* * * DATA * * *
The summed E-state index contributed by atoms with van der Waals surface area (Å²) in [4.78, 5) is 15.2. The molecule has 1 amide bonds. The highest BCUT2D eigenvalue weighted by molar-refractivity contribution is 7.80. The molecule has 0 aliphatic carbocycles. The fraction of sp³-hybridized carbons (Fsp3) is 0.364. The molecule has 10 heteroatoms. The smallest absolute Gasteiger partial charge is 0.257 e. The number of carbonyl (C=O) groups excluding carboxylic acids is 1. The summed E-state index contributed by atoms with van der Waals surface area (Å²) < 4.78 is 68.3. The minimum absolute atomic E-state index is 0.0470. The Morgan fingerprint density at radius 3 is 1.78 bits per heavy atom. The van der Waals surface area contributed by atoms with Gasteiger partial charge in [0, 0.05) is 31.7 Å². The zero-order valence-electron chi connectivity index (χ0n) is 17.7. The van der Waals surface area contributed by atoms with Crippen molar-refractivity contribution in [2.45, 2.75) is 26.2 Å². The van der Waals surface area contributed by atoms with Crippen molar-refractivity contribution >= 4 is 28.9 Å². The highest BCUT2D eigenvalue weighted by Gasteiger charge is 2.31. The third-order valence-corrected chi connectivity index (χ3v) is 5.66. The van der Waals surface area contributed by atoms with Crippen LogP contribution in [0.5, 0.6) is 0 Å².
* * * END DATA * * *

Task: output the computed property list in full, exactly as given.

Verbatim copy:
The summed E-state index contributed by atoms with van der Waals surface area (Å²) in [4.78, 5) is 15.2. The molecule has 1 amide bonds. The highest BCUT2D eigenvalue weighted by molar-refractivity contribution is 7.80. The molecule has 0 aliphatic carbocycles. The fraction of sp³-hybridized carbons (Fsp3) is 0.364. The molecule has 10 heteroatoms. The smallest absolute Gasteiger partial charge is 0.257 e. The number of carbonyl (C=O) groups excluding carboxylic acids is 1. The summed E-state index contributed by atoms with van der Waals surface area (Å²) < 4.78 is 68.3. The minimum absolute atomic E-state index is 0.0470. The Morgan fingerprint density at radius 3 is 1.78 bits per heavy atom. The van der Waals surface area contributed by atoms with Gasteiger partial charge in [0, 0.05) is 31.7 Å². The zero-order valence-electron chi connectivity index (χ0n) is 17.7. The van der Waals surface area contributed by atoms with Crippen molar-refractivity contribution in [2.45, 2.75) is 26.2 Å². The van der Waals surface area contributed by atoms with Crippen molar-refractivity contribution >= 4 is 28.9 Å². The highest BCUT2D eigenvalue weighted by Gasteiger charge is 2.31. The third-order valence-corrected chi connectivity index (χ3v) is 5.66. The van der Waals surface area contributed by atoms with Crippen LogP contribution in [0.5, 0.6) is 0 Å².